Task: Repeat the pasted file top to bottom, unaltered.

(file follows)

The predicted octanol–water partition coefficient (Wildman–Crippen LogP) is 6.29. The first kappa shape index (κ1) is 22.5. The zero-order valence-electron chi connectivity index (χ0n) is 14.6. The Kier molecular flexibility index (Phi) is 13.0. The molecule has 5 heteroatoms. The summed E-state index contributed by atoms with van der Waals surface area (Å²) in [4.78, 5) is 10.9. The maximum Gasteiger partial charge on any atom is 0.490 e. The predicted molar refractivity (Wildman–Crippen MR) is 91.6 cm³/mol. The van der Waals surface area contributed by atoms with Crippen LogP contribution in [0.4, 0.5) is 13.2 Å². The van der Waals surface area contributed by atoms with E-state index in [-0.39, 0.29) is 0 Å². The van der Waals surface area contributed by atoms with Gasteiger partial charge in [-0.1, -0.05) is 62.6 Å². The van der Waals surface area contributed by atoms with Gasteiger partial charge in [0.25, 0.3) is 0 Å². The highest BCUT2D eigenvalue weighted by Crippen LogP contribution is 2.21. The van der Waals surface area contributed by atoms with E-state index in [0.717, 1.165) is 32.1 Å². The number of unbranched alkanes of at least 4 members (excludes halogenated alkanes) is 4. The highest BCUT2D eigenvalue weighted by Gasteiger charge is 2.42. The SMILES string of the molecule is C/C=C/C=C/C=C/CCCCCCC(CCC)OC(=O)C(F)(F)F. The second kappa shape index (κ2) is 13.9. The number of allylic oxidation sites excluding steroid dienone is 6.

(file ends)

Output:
The predicted octanol–water partition coefficient (Wildman–Crippen LogP) is 6.29. The first kappa shape index (κ1) is 22.5. The zero-order valence-electron chi connectivity index (χ0n) is 14.6. The Kier molecular flexibility index (Phi) is 13.0. The molecule has 5 heteroatoms. The summed E-state index contributed by atoms with van der Waals surface area (Å²) in [4.78, 5) is 10.9. The maximum Gasteiger partial charge on any atom is 0.490 e. The predicted molar refractivity (Wildman–Crippen MR) is 91.6 cm³/mol. The van der Waals surface area contributed by atoms with Crippen LogP contribution in [0.4, 0.5) is 13.2 Å². The van der Waals surface area contributed by atoms with E-state index in [-0.39, 0.29) is 0 Å². The van der Waals surface area contributed by atoms with Gasteiger partial charge in [-0.1, -0.05) is 62.6 Å². The van der Waals surface area contributed by atoms with Gasteiger partial charge in [0.25, 0.3) is 0 Å². The highest BCUT2D eigenvalue weighted by Crippen LogP contribution is 2.21. The van der Waals surface area contributed by atoms with E-state index in [0.717, 1.165) is 32.1 Å². The number of unbranched alkanes of at least 4 members (excludes halogenated alkanes) is 4. The highest BCUT2D eigenvalue weighted by Gasteiger charge is 2.42. The SMILES string of the molecule is C/C=C/C=C/C=C/CCCCCCC(CCC)OC(=O)C(F)(F)F. The second kappa shape index (κ2) is 13.9. The number of allylic oxidation sites excluding steroid dienone is 6.